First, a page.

White is under the threat of mate in 1 by the Queen (Qxa1#), and independently a forced mate in 2 by the rooks (Rxg2+ followed by Rf1#). The only move to prevent both is c3, which makes room for the king to escape the rooks and simultaneously blocks the queen's diagonal. Note that even if queenside castling was still allowed, it is of no help against Queen move to a1. So we have 1. c3!? but then Black finds a nice rook sacrifice: 1. ... Rxd2+!!, removing the defender of the c3 pawn to allow the queen to enter the game. 2. Kxd2 Qxc3

From here, either 3. Ke2 Rf2+ 4. Kd1 Qd2#, or 3. Kd1 Rf1+ 4. Ke2 Rf2+ 5. Kd1 Qd2#.

However (!)

There is the tag, by which we could infer that something from the last few moves can be deduced. In fact, few of the Black pieces may have made the last move: the queen and the bishops [the knights can't come from anywhere and the pawns can't have made the last move because they must have been in this position already before the 8th row could be set up, see an example below.]. Still the exact last move seems unlikely to be uniquely defined. However, we know that there is a solution and therefore it must be that the same position was repeated twice already and White is one move away from repeating it a third time. Either that, or White can draw by the 50 moves rule.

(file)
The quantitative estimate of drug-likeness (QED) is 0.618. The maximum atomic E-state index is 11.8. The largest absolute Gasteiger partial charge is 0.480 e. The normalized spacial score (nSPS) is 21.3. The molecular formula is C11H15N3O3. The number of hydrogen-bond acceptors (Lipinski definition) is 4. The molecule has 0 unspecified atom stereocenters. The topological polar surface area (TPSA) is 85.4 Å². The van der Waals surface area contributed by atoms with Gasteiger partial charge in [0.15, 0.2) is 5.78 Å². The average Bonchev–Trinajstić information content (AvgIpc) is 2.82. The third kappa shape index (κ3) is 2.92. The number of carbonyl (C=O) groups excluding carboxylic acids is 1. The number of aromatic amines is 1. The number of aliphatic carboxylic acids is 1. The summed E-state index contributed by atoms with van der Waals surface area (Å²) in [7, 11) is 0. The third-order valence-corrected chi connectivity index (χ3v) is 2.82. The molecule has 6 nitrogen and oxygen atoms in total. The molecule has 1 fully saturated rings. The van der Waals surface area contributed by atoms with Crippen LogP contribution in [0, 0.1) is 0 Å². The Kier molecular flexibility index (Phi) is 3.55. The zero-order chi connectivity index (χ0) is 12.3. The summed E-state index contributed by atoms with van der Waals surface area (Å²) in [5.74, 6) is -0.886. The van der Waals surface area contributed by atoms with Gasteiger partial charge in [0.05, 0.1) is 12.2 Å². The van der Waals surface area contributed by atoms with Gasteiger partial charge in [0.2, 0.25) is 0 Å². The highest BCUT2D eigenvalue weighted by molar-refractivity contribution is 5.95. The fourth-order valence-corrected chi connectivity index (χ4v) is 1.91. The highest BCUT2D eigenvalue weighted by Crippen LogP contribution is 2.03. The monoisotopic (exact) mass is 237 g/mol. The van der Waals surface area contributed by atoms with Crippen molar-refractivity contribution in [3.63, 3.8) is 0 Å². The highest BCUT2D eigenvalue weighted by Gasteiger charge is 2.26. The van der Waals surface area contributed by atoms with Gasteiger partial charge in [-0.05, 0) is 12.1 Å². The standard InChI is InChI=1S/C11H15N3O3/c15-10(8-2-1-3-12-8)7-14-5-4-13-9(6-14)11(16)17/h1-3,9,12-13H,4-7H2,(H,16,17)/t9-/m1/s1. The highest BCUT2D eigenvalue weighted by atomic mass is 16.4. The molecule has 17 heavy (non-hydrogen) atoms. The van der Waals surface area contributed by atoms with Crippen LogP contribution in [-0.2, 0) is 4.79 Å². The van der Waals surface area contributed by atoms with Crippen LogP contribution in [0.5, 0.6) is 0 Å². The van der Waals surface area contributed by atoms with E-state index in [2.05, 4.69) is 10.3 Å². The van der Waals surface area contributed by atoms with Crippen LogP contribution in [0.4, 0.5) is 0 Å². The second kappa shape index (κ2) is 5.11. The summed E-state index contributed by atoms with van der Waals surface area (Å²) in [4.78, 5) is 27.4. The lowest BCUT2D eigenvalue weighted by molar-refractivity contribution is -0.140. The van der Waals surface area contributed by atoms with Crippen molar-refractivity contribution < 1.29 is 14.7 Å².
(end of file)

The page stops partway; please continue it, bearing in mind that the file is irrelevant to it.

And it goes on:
EDIT

From Rewan's comments I thought at first that it was in fact possible to prove that the 50 move rule can be applied, so that the answer would be that what White needs to do is to simply claim a draw. It seemed likely that something of the sort could be true, because if we look at how the position could arise, it comes with great constraints (especially in getting the 8th row in order). However, here is a proof that it is not the case: it is possible to reach the position in hardly more than 50 moves, and where the longest run of moves with no pieces taken or no pawns pushed is 10 (a long way below the required 50).